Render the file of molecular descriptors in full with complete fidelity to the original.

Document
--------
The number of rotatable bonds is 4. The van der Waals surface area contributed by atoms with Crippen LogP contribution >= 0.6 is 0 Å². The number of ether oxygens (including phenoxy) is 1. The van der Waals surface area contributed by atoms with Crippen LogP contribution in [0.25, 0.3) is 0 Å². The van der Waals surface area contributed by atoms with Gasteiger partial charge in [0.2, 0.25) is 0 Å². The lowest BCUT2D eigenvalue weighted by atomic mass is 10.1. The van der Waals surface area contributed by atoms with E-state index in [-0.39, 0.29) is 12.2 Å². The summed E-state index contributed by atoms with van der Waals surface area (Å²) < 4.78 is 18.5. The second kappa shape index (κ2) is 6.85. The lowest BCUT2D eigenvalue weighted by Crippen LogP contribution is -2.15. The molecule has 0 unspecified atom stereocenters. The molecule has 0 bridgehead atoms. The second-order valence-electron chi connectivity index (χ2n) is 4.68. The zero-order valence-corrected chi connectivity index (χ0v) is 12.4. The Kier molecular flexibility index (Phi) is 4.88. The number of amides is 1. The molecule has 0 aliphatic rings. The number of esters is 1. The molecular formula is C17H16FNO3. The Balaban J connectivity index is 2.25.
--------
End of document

The number of rotatable bonds is 4. The van der Waals surface area contributed by atoms with Crippen LogP contribution >= 0.6 is 0 Å². The number of ether oxygens (including phenoxy) is 1. The van der Waals surface area contributed by atoms with Crippen LogP contribution in [0.25, 0.3) is 0 Å². The van der Waals surface area contributed by atoms with Gasteiger partial charge in [0.2, 0.25) is 0 Å². The lowest BCUT2D eigenvalue weighted by atomic mass is 10.1. The van der Waals surface area contributed by atoms with E-state index in [-0.39, 0.29) is 12.2 Å². The summed E-state index contributed by atoms with van der Waals surface area (Å²) < 4.78 is 18.5. The second kappa shape index (κ2) is 6.85. The lowest BCUT2D eigenvalue weighted by Crippen LogP contribution is -2.15. The molecule has 0 unspecified atom stereocenters. The molecule has 0 bridgehead atoms. The second-order valence-electron chi connectivity index (χ2n) is 4.68. The zero-order valence-corrected chi connectivity index (χ0v) is 12.4. The Kier molecular flexibility index (Phi) is 4.88. The number of amides is 1. The molecule has 0 aliphatic rings. The number of esters is 1. The molecular formula is C17H16FNO3. The Balaban J connectivity index is 2.25.